The Cincinnati Bengals, despite shortcomings in other areas, have consistently been able to field good special teams units. The strong performances in the third phase are, in large part, thanks to coordinator and assistant head coach Darrin Simmons, one of the most widely respected coaches around the league.
However, this offseason, Simmons’ department faces uncertainty perhaps unlike anything he’s seen over the course of his 18-year tenure with the Bengals.
Not only is his punter (Kevin Huber), long-snapper (Clark Harris), and ace returner (Brandon Wilson) set to hit the open market in free agency, but so too are a number of other core special teamers. Shawn Williams, Alex Erickson, Cethan Carter, Mike Thomas, Jordan Evans. The list goes on and on.
Simmons will have to deal with all of this before even getting to the fact that he has to find a new kicker in the coming months as well. Randy Bullock clearly fell out of the good graces with the coaching staff towards the end of last year after missing a number of key kicks. He was replaced by Austin Seibert, but head coach Zac Taylor showed hesitancy to rely on him, an indication he isn’t the answer either.
A lot of the focus has been centered around fixing the offensive line or addressing the pass rush this offseason, and rightfully so. But special teams play is a big factor in winning games as well. It can be the difference between closing out the tightly contested games they’ve failed to win in recent history or getting over the hump.
The Bengals can use the late rounds of the draft to help Simmons
The front office will certainly retain some of the important players mentioned above that are getting ready to enter free agency. However, with priority going towards re-signing Carl Lawson and William Jackson III, along with netting some additional offensive linemen, there’s a chance Simmons loses a good chunk of his unit.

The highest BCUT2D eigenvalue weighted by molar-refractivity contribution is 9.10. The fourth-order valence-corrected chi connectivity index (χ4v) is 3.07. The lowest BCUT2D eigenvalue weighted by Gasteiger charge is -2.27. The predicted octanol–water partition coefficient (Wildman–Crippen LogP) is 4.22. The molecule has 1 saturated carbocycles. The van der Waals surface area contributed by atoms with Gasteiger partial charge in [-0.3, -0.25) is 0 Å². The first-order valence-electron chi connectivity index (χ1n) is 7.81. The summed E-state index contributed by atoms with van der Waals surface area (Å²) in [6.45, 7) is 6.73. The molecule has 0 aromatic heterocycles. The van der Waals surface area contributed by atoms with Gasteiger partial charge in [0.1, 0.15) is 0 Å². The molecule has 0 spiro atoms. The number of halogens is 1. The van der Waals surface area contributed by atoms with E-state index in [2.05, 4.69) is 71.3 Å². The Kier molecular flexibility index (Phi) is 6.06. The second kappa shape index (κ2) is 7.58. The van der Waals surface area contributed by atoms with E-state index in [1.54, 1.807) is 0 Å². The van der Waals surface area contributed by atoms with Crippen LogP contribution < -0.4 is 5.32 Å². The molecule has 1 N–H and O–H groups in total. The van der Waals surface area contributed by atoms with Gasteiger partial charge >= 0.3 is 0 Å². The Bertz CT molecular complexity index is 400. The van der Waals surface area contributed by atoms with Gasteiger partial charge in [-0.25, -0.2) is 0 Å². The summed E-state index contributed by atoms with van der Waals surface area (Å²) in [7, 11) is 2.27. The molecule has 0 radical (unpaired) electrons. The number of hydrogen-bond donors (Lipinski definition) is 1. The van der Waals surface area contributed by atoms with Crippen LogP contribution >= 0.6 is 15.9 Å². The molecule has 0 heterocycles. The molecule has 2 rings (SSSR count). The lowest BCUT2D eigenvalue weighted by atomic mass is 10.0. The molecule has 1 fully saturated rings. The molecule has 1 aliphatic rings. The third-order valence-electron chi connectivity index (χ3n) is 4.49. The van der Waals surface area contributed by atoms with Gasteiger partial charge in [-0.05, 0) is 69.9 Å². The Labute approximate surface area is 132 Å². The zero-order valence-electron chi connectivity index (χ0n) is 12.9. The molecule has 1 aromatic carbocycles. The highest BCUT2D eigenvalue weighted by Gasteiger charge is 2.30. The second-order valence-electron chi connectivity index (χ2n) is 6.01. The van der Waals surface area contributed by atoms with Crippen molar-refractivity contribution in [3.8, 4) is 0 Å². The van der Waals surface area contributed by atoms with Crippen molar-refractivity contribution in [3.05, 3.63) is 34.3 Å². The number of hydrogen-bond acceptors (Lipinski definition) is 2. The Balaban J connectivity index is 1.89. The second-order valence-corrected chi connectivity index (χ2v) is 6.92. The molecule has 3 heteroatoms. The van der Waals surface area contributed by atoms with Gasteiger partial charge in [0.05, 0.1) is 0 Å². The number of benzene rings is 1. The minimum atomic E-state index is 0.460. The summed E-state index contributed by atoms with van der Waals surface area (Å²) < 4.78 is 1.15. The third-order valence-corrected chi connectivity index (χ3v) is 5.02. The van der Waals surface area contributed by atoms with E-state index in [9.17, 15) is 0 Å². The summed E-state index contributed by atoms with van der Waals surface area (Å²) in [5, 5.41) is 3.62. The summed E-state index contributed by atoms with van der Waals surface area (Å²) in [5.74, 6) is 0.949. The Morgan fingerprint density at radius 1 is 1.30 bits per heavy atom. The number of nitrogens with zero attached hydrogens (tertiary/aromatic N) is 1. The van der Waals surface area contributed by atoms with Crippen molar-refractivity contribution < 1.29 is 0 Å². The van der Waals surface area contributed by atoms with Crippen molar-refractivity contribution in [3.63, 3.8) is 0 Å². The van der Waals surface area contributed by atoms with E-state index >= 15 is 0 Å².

The Bengals will have to turn to the late rounds of the draft to replenish their special teams players. The club is armed with a sixth-round pick and two seventh-rounders.
Unfortunately, there isn’t a consensus kicker that analysts seem to agree on that’s worthy of one of those late-round picks, although a guy like Jose Borregales may be someone Cincinnati takes a flier on with their final selection in the draft.
Last year, Borregales hit all 37 extra points and 20 of his 22 field goals. His misses came within the 40-49 yard range, but he was able to nail two kicks from beyond 50 yards out, including a 57-yarder.
Beyond looking into Borregales, the Bengals should focus on linebackers, corners, and other positions capable of doing the dirty work on special teams. After all, it’s unlikely to find a starting-caliber player that late in the draft. The success rate of finding special teams aces is much higher.
Undrafted college free agents will likely be more important to Cincinnati than it has in the past too. The club will need to scour the undrafted ranks to ensure they get capable special teams players in camp to compete for a spot on Simmons’ unit.
Add special teams to the long list of units with major question marks surrounding it this offseason. Darrin Simmons certainly has his work cut out for him.